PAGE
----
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Herbal Therapies Used by People Living With HIV: Marijuana

Part of A Practical Guide to Herbal Therapies for People Living With HIV

2004

Marijuana
Marijuana (Cannabis sativa) is best-known as a recreational drug that promotes feelings of well-being and relaxation. The production and sale of marijuana is illegal, and the drug is not available from herbalists or other complementary therapy practitioners. Nonetheless, many people with HIV find it useful in preventing nausea and stimulating appetite. Some use it to control pain. Cesamet and Marinol, two drugs that contain components of marijuana, are approved in Canada to suppress nausea and stimulate appetite. However, many PHAs who have tried these drugs prefer to smoke the herb itself. Not only have they found the herb more effective but they believe that smoking marijuana makes it easier to control the dose. Both Cesamet and Marinol have been reported to cause brief, unpleasant periods of disorientation.

The Canadian federal government has set up a system to grant the legal right to grow, possess and use marijuana for medical reasons. These "Marihuana Medical Access Regulations" went into effect July 2001. People living with HIV who want to use marijuana medicinally need to have their physician (usually a specialist) fill out the required forms. The Spring 2002 issue of CATIE's magazine the Positive Side has more information about the use of marijuana in HIV infection, including how to access this restricted herb. The Positive Side is available at www.catie.ca/e/pubs/index.html or by calling 1-800-263-1638.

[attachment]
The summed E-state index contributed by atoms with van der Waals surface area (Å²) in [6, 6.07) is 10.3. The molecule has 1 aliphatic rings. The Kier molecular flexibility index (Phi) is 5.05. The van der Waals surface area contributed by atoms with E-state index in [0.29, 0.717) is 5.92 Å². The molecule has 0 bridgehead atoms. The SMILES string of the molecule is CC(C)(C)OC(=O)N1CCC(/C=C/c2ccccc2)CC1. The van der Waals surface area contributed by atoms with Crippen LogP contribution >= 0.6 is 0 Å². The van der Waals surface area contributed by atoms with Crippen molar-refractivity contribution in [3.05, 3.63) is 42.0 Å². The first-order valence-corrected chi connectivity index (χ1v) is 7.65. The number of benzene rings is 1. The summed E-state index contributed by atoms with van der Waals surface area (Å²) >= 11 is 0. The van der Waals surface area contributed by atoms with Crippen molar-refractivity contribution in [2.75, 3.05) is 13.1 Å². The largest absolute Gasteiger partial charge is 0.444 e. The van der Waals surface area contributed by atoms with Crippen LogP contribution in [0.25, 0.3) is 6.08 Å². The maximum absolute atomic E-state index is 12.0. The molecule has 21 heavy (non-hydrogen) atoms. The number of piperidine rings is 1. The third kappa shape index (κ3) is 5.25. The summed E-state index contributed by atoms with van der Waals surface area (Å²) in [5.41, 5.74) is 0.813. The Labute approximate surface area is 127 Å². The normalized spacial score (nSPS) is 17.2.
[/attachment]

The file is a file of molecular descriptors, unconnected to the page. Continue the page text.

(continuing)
Marijuana itself has few side effects other than the usually pleasant mood and perception alterations that may accompany its use. It may cause tachycardia (rapid beating of the heart), which can usually be controlled by decreasing the dose. Smoking marijuana is associated with the same long-term side effects as smoking cigarettes, including emphysema, high blood pressure and lung cancer. Alternatives to smoking include using the ground herb in baked goods (brownies, for example) and brewing it as a tea. Short-term studies indicate that marijuana can be safely used with some protease inhibitors.

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This article was provided by Canadian AIDS Treatment Information Exchange. Visit CATIE's Web site to find out more about their activities, publications and services.
 
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